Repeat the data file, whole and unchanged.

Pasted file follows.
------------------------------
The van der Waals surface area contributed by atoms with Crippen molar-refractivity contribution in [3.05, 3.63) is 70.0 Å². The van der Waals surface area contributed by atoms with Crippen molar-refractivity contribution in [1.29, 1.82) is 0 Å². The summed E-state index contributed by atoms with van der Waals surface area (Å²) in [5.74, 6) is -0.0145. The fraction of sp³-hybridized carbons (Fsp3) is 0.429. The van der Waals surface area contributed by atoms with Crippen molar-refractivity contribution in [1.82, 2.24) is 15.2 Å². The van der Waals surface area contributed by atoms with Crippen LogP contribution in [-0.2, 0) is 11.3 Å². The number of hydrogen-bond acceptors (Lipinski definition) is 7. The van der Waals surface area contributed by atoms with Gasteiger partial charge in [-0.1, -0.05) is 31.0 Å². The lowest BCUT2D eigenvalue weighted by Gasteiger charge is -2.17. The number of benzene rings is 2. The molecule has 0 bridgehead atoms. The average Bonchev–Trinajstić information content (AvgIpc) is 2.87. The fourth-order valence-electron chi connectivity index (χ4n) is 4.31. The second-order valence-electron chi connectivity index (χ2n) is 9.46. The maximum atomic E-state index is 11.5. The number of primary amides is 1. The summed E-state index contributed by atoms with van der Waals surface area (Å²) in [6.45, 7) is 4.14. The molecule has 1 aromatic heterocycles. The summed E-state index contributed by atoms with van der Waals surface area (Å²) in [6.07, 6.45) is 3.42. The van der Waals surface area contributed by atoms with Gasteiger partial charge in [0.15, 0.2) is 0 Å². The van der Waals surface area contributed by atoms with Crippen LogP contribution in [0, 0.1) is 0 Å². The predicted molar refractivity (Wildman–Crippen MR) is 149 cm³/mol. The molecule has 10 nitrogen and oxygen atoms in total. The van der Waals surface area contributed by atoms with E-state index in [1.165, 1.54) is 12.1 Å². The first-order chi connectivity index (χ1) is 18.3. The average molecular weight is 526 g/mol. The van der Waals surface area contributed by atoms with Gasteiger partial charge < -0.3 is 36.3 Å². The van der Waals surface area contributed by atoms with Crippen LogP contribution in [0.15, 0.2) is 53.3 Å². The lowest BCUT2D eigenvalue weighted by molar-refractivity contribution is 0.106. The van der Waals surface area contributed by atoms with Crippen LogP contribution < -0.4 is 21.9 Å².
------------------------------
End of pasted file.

The van der Waals surface area contributed by atoms with Crippen molar-refractivity contribution in [3.05, 3.63) is 70.0 Å². The van der Waals surface area contributed by atoms with Crippen molar-refractivity contribution in [1.29, 1.82) is 0 Å². The summed E-state index contributed by atoms with van der Waals surface area (Å²) in [5.74, 6) is -0.0145. The fraction of sp³-hybridized carbons (Fsp3) is 0.429. The van der Waals surface area contributed by atoms with Crippen molar-refractivity contribution in [1.82, 2.24) is 15.2 Å². The van der Waals surface area contributed by atoms with Crippen LogP contribution in [-0.2, 0) is 11.3 Å². The number of hydrogen-bond acceptors (Lipinski definition) is 7. The van der Waals surface area contributed by atoms with Gasteiger partial charge in [-0.1, -0.05) is 31.0 Å². The lowest BCUT2D eigenvalue weighted by Gasteiger charge is -2.17. The number of benzene rings is 2. The molecule has 0 bridgehead atoms. The average Bonchev–Trinajstić information content (AvgIpc) is 2.87. The fourth-order valence-electron chi connectivity index (χ4n) is 4.31. The second-order valence-electron chi connectivity index (χ2n) is 9.46. The maximum atomic E-state index is 11.5. The number of primary amides is 1. The summed E-state index contributed by atoms with van der Waals surface area (Å²) in [6.45, 7) is 4.14. The molecule has 1 aromatic heterocycles. The summed E-state index contributed by atoms with van der Waals surface area (Å²) in [6.07, 6.45) is 3.42. The van der Waals surface area contributed by atoms with Gasteiger partial charge in [0.15, 0.2) is 0 Å². The van der Waals surface area contributed by atoms with Crippen LogP contribution in [0, 0.1) is 0 Å². The predicted molar refractivity (Wildman–Crippen MR) is 149 cm³/mol. The molecule has 10 nitrogen and oxygen atoms in total. The van der Waals surface area contributed by atoms with E-state index in [1.165, 1.54) is 12.1 Å². The first-order chi connectivity index (χ1) is 18.3. The average molecular weight is 526 g/mol. The van der Waals surface area contributed by atoms with Gasteiger partial charge < -0.3 is 36.3 Å². The van der Waals surface area contributed by atoms with Crippen LogP contribution in [0.15, 0.2) is 53.3 Å². The lowest BCUT2D eigenvalue weighted by molar-refractivity contribution is 0.106. The van der Waals surface area contributed by atoms with Crippen LogP contribution < -0.4 is 21.9 Å².